Almost all year round in the Bay of Saint-Brieuc - Paimpol - Les Caps destination, shore fishing attracts more and more fans on our foreshores during high tide. Accessible to all, it is nevertheless subject to strict regulations that seek to protect the environment, its resources, our health and our safety. To find out more, I went with Franck Delisle from the VivArmor Nature association to discover this practice which is so popular in the region.
A privileged site
With a tidal coefficient of 80 or more, it's paradise for shore fishermen! The sea finally recedes more widely, revealing many of the treasures that usually remain out of reach. And it has to be said that the Bay of Saint-Brieuc - Paimpol - Les Caps destination, which offers a great diversity of shellfish and crustaceans, is a hotspot for this practice – attracting around 8,000 enthusiasts in the Côtes d'Armor alone.
Shrimps, clams, cockles, oysters, scallops, abalone and even crabs of all kinds: the choice of delicacies to feast on is vast along our coasts, as I can see during my walk in the company of Franck. Being a novice in this practice, he shares with me his best techniques – in addition to patience – for finding the precious commodities sought. Here, there are two small holes in the sand – probably concealing a clam. To flush out this burrowing shell, all you need to do is scrape the sand with a small claw or with your hands. For velvet crabs, on the other hand, you have to lift the stones to find these crustaceans who love to play hide and seek. As for shrimp, a net is enough to obtain a miraculous catch!
A regulated practice
Though this form of fishing, which is open to all, seems very accessible to me, it is nonetheless subject to regulations that make it possible to protect the natural resources of our coasts and respect biodiversity. For this reason, 'mailles' (minimum regulatory sizes) must be scrupulously observed during collection in order to promote the development of the species and their reproduction. For this, Franck gives me a ruler, available in many Tourist Offices, allowing me to measure each shell or crustacean and find out the maximum quantity I can pick up – and, in particular, the dates of any fishing bans (for scallops, abalone and dog cockles in particular). Equipped with this tool, I can sort my finds as I go and release any non-compliant catches on the spot, maximising their chances of survival.
Franck, who at each high tide carries out prevention on the beaches with shore fishers, also informs me of the importance of putting each stone back in the right direction. It is estimated that a stone returned and not replaced loses 30% of its biodiversity and will take three years to find the algae and animals initially present: up to 80 species on a single stone! And, of course, you'll need to be well informed of the tide schedules – at the risk of becoming trapped by the rising tide – and of the site's sanitary quality (by calling the town hall or consulting the site: pecheapied-responsable.fr) in order to make the most of this experience in total safety.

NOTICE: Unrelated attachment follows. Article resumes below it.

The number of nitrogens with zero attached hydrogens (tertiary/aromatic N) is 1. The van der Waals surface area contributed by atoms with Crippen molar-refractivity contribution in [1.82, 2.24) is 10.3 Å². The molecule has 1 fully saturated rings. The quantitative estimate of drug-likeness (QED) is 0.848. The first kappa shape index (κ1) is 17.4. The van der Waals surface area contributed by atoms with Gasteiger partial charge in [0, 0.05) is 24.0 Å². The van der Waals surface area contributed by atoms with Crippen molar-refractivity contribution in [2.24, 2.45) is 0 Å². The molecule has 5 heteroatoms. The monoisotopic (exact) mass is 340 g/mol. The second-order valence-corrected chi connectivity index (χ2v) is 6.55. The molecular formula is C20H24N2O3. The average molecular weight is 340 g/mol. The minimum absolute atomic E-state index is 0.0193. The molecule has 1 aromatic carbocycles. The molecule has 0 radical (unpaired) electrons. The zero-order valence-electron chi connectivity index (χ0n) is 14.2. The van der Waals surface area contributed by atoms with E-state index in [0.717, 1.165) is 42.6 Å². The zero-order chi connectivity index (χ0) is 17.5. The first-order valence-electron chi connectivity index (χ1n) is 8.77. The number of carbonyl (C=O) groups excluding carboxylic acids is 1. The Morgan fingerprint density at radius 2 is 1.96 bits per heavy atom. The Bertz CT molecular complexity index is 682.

With all this good practical and responsible advice, I'm ready to go fishing on foot during the next high tide. I've already prepared the mayonnaise – all I need is the crabs and the prawns!
For all information on good shore fishing practices:
Main species: size and quantity
- Palourde clam : 4 cm (150 max)
- Hollow oyster : 5 cm (60 max)
- Flat oyster : 6 cm (60 max)
- Mussel : 4 cm (300 max)
- Praire clam : 4.3 cm (100 max)
- Razor shell clam : 10 cm (60 max)
- Cockle : 2.7 cm (300 max, except in case of local restrictions)
- Spisula : 2.8 cm (100 max)
- Periwinkle : (500 max)
- Common prawn : 5 cm
- Brown shrimp : 3 cm
- Crab : 14 cm
- Spider crab : 12 cm (6 max in free-diving)
- Velvet crab : 6.5 cm
- Lobster : 8.7 cm (from the eye to the junction with the abdomen)
- Abalone : 9 cm (20 max). Authorised from 1 September to 14 June inclusive
- Scallop : 11 cm (30 max). Authorised from 1 October to 14 May inclusive
- Dog cockle : 4 cm (100 max). Authorised from 1 September to 30 April inclusive
Aurélie Tiercin (also known thanks to her Blog Lalydo Breizh Life) invites you to follow her on her beautiful, gastronomic escapades through the Bay of Saint-Brieuc - Paimpol - Les Caps Destination! Her aim? To offer you the secrets of our best local products and specialities. Articles to make your mouth water and ignite a desire to meet new people: a fisherman, a pancake maker, a cider maker, a saffron producer, or even an expert on seaweed, both on the foreshore and in the kitchen! Are you a foodie? Are you always ready to learn more? Well then, you'll love it!